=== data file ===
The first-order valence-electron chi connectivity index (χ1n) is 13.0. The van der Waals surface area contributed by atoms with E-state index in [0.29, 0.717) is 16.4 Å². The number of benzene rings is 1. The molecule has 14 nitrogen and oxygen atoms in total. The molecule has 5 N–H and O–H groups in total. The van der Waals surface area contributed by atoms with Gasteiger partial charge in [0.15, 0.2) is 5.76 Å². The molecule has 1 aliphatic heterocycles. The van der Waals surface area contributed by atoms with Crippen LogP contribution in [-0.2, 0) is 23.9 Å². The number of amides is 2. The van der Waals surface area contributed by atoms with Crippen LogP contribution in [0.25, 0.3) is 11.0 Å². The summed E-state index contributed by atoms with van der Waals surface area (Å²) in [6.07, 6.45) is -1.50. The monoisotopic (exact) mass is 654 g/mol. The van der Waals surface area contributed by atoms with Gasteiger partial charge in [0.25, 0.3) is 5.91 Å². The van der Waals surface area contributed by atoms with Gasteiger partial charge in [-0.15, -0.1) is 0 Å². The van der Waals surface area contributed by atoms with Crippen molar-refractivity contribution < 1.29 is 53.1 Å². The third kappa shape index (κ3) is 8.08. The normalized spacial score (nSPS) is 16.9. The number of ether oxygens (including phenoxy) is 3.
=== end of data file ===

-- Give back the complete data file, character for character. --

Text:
The first-order valence-electron chi connectivity index (χ1n) is 13.0. The van der Waals surface area contributed by atoms with E-state index in [0.29, 0.717) is 16.4 Å². The number of benzene rings is 1. The molecule has 14 nitrogen and oxygen atoms in total. The molecule has 5 N–H and O–H groups in total. The van der Waals surface area contributed by atoms with Gasteiger partial charge in [0.15, 0.2) is 5.76 Å². The molecule has 1 aliphatic heterocycles. The van der Waals surface area contributed by atoms with Crippen LogP contribution in [-0.2, 0) is 23.9 Å². The number of amides is 2. The van der Waals surface area contributed by atoms with Crippen LogP contribution in [0.25, 0.3) is 11.0 Å². The summed E-state index contributed by atoms with van der Waals surface area (Å²) in [6.07, 6.45) is -1.50. The monoisotopic (exact) mass is 654 g/mol. The van der Waals surface area contributed by atoms with Gasteiger partial charge in [0.25, 0.3) is 5.91 Å². The van der Waals surface area contributed by atoms with Gasteiger partial charge in [-0.15, -0.1) is 0 Å². The van der Waals surface area contributed by atoms with Crippen molar-refractivity contribution < 1.29 is 53.1 Å². The third kappa shape index (κ3) is 8.08. The normalized spacial score (nSPS) is 16.9. The number of ether oxygens (including phenoxy) is 3.